Context-dependent parental effects are captured statistically by significant parent environment × offspring environment interaction terms as sources of phenotypic variation. Such complex patterns of expression arise from the various ways that within- and trans-generational environmental influences are integrated by developing organisms (Leimar and McNamara, 2015; Sultan, 2015; Auge et al., 2017). In some cases, favorable immediate conditions in offspring environments may mask or overcome negative transgenerational effects of parental stress. For instance, parental nutrient stress in Plantago lanceolata resulted in delayed flowering for progeny in nutrient-poor soil, but this negative developmental effect was not observed when progeny were grown in nutrient-rich soil (Latzel et al., 2014). Conversely, resource-limited progeny environments can mask positive parental effects on growth: for instance, parental sun resulted in higher fitness than parental shade when Claytonia perfoliata offspring were grown in full-sun, but not when progeny developed in shade, where reproductive output was low regardless of parental light conditions (McIntyre and Strauss, 2014).

In the present case, the more pronounced expression of parental shade effects in offspring that were developing in shade indicates an adaptively integrated response to a particular combination of like inherited factors and immediate cues. Similarly, drought-stressed P. persicaria parents produced offspring with an enhanced root extension rate that was further increased when these progeny developed in dry rather than moist soil (Sultan et al., 2009). Investigating the possible selective evolution of this kind of integrated response system is a considerable challenge that researchers are just beginning to approach (Herman et al., 2014; Leimar and McNamara, 2015; McNamara et al., 2016; Sultan, 2016). Such investigations require further information about environmental correlation patterns across generations (Marshall and Uller, 2007; Uller, 2008; Herman et al., 2014), and about other potential sources of variation in the distribution and impact of transgenerational effects, such as differential expression among the progeny of a given parent. For instance, species with complex shoot or inflorescence architectures may evolve position-dependent parental effects on offspring phenotypes. In the closely related annual P. hydropiper, which produces achenes at both the axial base and the tip of its flowering spikes, parental shade resulted in shade-adaptive seedling development (faster leaf production and stem extension as well as greater total biomass) in terminal achenes but not in those produced in axillary positions (Lundgren and Sultan, 2005). Such position-dependent expression of parental effects may either provide bet-hedging for uncertain progeny conditions, or allow for alternative phenotypes when progeny are likely to have different dispersal distances from the maternal plant and hence different probabilities of encountering similar microsites (see Donohue and Schmitt, 1998).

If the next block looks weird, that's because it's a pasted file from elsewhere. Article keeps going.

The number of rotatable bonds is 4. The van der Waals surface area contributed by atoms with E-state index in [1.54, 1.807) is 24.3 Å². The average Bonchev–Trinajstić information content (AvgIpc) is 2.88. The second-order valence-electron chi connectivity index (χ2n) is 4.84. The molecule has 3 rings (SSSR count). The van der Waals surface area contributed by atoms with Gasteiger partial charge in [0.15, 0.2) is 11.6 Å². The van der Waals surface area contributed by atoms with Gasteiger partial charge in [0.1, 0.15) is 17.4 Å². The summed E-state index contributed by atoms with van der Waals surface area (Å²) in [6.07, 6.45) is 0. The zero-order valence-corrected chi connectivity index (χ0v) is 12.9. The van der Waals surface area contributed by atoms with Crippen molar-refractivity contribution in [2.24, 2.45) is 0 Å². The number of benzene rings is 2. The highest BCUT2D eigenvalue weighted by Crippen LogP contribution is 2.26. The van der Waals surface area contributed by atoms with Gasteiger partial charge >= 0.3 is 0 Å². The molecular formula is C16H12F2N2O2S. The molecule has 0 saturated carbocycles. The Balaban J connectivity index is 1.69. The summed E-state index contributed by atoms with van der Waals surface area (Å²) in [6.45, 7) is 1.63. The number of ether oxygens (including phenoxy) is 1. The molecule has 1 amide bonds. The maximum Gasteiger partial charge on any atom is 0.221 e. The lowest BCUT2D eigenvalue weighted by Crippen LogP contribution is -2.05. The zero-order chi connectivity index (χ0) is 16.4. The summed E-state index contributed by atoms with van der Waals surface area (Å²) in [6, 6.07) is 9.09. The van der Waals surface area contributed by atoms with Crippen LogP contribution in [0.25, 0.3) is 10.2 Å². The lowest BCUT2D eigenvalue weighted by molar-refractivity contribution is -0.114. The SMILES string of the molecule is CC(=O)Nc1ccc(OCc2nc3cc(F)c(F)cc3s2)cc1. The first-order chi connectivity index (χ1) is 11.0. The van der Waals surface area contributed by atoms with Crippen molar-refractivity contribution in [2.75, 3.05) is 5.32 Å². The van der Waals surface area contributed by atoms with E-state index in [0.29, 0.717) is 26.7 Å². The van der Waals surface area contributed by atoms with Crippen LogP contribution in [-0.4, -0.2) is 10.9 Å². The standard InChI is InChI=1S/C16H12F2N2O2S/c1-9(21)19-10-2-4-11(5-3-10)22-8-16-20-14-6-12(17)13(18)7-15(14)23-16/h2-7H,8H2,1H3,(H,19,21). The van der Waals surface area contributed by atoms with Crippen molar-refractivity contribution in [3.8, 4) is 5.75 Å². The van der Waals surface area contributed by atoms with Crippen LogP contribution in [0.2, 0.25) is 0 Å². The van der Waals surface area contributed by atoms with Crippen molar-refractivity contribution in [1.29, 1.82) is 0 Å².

Inherited Developmental Effects of Parental Shade Versus Sun Were Not Mediated by Seed Provisioning

Depending on the species, parent plants in light-limited environments may either increase (Jenner, 1979; Peet and Kramer, 1980) or decrease (Schmitt et al., 1992) the mass of individual seeds, a direct proxy for the amount of endosperm or other nutritive tissues provided to offspring that is often strongly and positively correlated with seedling growth (Roach and Wulff, 1987; Haig and Westoby, 1988, i.e., “silver spoon” sensu Grafen, 1988; Uller et al., 2013). In the present study, the progeny of shaded P. persicaria parents had slightly lower seed mass on average (after removing the outer pericarp), yet this reduced provisioning was not associated with lower seedling biomass as would be expected in a simple “silver spoon” model for transgenerational effects. Instead, contrary to expectation, the offspring of shaded parents produced greater total biomass on average than offspring of full-sun parents, and significantly so for offspring growing in shade. Seed provisioning explained only a very small proportion of variation in seedling biomass, and we found no significant relationship between provisioning and biomass either overall, or within each parent environment-offspring treatment group. Similarly, in an earlier study of P. persicaria, isogenic parent plants that were drought-stressed rather than amply watered produced progeny with very different seedling phenotypes, yet seed provisioning (which was similar for both sets of progeny) had no significant effect on variation in either developmental traits or biomass (Herman and Sultan, 2016).